#6

@ScarletGeisha

I think you misread my post or I didn’t explain myself well. I never said games should not have the choice. I said personally I have no problem who I play as long as the story interests me.

I was never brought up to think I am better than others because I was born male and I never have. Neither did I tell you it was not realistic. So history hasn’t proven me wrong.

My game has got a gender choice. Choice of the Vampire is a prime example of what I prefer as the story differs slightly if you play as a woman without giving a lesser experience.

Hopefully this doesn’t come across sharply as it is not my intention so I apologise if it does.


#7

More disabled representation is also something to work towards too. @JimD If you don’t mind, I would like to hear your opinion on how to properly present disabled people. Too often, people either emphasize the disability too much and make it seem as if they can’t take care of themselves, or they give them superpowers which effectively negate the disability. How do you propose a balance be found?


#8

ScarletGeisha as a child I was beaten for being a male in my family so don’t make out growing up as a male is a walk in the park.


#9

@ScarletGeisha it is somewhat similar to any other underrepresented group – make attempts to include them or simply minimize the need to define the parameters of the player, much like not defining gender or race.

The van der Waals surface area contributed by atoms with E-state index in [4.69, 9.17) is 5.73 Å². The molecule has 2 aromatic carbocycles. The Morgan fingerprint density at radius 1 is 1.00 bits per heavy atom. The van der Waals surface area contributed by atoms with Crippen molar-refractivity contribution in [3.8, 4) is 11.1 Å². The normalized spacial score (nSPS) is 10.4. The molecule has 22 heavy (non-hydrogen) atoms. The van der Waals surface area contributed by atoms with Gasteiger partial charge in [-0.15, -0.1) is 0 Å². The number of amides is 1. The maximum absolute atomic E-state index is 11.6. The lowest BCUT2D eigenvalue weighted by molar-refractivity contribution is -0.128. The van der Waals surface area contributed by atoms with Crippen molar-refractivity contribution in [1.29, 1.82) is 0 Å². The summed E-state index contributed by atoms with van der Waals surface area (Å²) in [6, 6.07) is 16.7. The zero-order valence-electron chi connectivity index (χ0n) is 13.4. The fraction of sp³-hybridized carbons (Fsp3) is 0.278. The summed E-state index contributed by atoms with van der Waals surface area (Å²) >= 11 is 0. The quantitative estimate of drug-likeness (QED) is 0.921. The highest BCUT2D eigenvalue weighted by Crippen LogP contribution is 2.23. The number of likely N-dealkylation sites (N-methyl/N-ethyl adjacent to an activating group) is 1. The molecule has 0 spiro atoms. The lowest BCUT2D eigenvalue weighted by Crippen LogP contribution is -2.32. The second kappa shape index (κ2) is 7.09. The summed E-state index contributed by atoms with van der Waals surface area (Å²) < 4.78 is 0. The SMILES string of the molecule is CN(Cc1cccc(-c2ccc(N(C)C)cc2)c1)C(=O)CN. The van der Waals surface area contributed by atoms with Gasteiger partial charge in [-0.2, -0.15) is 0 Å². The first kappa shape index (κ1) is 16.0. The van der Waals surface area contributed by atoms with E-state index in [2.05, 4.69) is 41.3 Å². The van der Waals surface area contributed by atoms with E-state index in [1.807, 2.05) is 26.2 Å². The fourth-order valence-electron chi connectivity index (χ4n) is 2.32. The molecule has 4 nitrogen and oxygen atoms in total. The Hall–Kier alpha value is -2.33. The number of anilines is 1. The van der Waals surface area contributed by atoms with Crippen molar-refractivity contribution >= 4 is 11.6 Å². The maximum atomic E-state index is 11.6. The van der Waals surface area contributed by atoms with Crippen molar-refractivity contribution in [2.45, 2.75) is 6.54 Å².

Now, don’t get me wrong. I do see including someone with a disability or challenge may present extra effort in certain games. Playing as myself in Zombie Exodus would be a short game, as once the elevator is out in chapter 2, I’d be stuck on the 5th floor in my wheelchair. But in morality-based or puzzle-based games, it may be no trouble at all to be inclusive of all races, genders, disabilities, etc.

One game I thought of creating is one in which the main character awakens with a disability and experiences the challenges it presents. Allowing someone to live through another person’s experience can help increase understanding.

I do often hate when disabled people are given super powers or made into androids or some other overcompensation, but including us at all is better than not.


#10

@JimD

if you had the player in zombie exodus in a wheelchair they could start on a lower floor would definitely be more difficult with different challenges.


#11

From my point of view, there is no need to even start to argue that “in this game we need a possibility to play as a woman/man…” or something in these lines. For example when I start playing any of the games (CoG created or user created), I see myself as the character in the game thus “forgetting” who I really am. For me it wouldnt be a problem to play as a woman or play as a disabled/otherwise challenged character (or as a black, asian, caucasian, african, you name it).

Other point to take into consideration is that it is (and always will be) the writers choice to decide who the main character is. When we start to question the writer why there isnt a choice to play as other gender/race, we forget the effort the writer has put in to create the story and the game. Sometimes in order to create as realistic scene/game as possible it is required to not include the choice to play as the other gender/race as this is/was the case in the story (or in real life).